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Calls for Greater Transparency and Accountability for Targeted Killings at U.N. Human Rights Council

a drone
a drone
Allison Frankel,
Staff Attorney,
ACLU Criminal Law Reform Project
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June 19, 2012

Yesterday marked the opening of the 20th Session of the United Nations Human Rights Council. ACLU Human Rights Program Director Jamil Dakwar and National Security Project Director Hina Shamsi are in Geneva to attend the Session, and will discuss U.S.-related human rights issues, including the U.S. targeted killing policy.

At the Council’s open-session, U.N. High Commissioner for Human Rights Navi Pillay expressed concerns about the U.S. targeted killing program, stating that it was “unclear that all persons targeted are combatants or directly participating in hostilities.” Jamil also briefly addressed the Council, conveying appreciation for the call by the U.N. Secretary-General and the High Commissioner for increased transparency and accountability in the use of drones, and noting efforts in Germany and the European Parliament to enhance accountability for drone strikes. Other human rights organizations such as Amnesty International echoed this sentiment in speeches before the Council.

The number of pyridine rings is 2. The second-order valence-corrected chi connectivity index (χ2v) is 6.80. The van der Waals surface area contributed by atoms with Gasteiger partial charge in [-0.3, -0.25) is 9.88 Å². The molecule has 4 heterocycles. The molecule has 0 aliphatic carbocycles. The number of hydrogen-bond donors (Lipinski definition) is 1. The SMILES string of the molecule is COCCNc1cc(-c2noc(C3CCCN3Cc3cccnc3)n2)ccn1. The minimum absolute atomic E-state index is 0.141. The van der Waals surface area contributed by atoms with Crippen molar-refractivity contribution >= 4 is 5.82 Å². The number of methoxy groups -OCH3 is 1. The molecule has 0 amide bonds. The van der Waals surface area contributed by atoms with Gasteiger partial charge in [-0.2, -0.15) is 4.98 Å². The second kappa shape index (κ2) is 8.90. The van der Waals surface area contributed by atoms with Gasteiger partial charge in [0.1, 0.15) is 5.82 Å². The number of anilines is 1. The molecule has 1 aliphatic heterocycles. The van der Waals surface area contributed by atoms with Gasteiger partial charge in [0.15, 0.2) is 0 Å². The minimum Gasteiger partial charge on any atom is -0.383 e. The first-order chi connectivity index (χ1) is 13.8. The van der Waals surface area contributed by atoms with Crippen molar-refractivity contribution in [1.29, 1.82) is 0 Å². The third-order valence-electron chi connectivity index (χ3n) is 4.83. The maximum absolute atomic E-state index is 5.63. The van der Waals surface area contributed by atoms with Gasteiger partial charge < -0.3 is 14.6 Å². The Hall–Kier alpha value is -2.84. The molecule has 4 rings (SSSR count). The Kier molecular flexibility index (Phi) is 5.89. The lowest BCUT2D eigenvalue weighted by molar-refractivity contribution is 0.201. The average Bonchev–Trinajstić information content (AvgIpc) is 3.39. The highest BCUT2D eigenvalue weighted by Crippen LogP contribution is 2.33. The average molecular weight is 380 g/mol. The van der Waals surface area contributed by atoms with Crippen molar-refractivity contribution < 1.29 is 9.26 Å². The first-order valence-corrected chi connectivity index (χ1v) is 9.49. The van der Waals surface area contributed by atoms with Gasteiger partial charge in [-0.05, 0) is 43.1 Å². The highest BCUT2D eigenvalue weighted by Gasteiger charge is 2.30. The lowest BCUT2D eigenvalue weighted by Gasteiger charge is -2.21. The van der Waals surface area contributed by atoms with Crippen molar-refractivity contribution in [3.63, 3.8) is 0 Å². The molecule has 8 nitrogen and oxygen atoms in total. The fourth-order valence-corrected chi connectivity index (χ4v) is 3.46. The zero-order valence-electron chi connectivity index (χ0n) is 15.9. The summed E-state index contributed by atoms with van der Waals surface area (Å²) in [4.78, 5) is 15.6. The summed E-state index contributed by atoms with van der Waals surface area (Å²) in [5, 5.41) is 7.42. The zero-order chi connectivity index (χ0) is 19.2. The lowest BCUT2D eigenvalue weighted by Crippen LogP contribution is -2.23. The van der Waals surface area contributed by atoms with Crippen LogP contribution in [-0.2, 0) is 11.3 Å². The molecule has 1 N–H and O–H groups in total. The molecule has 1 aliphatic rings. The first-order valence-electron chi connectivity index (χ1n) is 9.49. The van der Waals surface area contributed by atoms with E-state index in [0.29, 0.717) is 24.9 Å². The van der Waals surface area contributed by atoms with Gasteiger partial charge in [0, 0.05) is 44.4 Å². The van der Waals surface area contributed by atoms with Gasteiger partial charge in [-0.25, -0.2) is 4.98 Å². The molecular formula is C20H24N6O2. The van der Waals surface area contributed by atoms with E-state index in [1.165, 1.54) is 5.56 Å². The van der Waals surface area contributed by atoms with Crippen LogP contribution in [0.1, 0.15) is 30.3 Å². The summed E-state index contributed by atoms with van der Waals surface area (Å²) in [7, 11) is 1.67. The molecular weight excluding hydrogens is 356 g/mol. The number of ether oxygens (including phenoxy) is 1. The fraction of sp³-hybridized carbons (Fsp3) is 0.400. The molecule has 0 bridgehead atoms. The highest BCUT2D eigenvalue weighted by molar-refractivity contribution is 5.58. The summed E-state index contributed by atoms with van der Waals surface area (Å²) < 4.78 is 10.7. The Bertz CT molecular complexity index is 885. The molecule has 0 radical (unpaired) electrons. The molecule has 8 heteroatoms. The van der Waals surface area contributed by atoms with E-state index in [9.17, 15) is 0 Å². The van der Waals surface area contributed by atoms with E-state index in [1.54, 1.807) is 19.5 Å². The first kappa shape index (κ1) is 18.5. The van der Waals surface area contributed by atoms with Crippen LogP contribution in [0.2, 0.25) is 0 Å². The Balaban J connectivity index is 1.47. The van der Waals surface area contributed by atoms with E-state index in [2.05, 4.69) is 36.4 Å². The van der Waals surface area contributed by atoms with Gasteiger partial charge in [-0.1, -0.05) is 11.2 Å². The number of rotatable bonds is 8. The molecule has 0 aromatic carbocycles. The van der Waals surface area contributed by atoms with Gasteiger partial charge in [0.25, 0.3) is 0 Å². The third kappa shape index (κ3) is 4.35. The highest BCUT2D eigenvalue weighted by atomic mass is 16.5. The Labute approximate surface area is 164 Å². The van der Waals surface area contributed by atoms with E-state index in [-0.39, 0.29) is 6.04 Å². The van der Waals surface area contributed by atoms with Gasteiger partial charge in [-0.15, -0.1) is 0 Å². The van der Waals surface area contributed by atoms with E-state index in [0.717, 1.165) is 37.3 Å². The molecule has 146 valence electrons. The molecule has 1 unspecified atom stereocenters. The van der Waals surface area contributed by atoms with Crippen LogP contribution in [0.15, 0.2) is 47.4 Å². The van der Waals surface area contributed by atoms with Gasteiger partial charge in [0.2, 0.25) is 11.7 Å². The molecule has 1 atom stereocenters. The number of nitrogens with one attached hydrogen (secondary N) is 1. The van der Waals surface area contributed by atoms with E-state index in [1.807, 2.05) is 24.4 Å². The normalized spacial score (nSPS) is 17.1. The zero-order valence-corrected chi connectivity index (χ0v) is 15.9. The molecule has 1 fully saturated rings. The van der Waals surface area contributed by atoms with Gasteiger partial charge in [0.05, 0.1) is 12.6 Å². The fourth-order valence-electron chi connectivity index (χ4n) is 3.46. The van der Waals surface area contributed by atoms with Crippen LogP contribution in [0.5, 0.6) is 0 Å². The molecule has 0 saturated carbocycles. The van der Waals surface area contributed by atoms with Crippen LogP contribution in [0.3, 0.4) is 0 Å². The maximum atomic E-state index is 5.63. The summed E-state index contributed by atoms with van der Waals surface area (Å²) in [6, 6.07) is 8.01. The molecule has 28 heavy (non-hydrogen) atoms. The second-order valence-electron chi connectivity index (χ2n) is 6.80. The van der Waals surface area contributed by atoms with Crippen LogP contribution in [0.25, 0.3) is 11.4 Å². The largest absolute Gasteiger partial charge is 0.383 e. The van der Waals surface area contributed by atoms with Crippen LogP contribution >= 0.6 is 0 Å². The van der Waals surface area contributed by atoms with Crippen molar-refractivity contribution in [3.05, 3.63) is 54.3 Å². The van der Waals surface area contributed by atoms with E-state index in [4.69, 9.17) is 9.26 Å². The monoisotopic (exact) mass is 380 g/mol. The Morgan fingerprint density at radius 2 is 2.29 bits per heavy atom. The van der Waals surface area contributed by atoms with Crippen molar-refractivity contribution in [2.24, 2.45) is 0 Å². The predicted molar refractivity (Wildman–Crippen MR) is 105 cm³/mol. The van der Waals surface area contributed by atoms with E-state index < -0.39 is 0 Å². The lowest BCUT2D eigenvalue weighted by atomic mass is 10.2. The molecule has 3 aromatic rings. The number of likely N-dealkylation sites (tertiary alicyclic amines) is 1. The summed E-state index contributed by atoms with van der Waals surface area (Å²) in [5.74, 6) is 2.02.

The Human Rights Council will hear more about targeted killing from the U.N. Special Rapporteur on extrajudicial, summary or arbitrary executions, Christof Heyns, whose report on human rights issues in the U.S. critiques the targeted killing program. The report serves as a follow-up to his predecessor’s report based on a fact-finding mission to the U.S. In an interview with Reuters, Special Rapporteur Heyns criticized the U.S. targeted killing policy and urged the U.S. government to “clarify the procedures in place to ensure that any targeted killing complies with international humanitarian law and human rights and indicate the measures or strategies applied to prevent casualties, as well as the measures in place to provide prompt, thorough, effective and independent public investigation of alleged violations.” Today and tomorrow, Special Rapporteur Heyns will address the Council in an inter-active session, and Hina will respond to his targeted killing recommendations on behalf of the ACLU. Today’s session will last from approximately 11:00-12:00 EST. The event can be followed live here.

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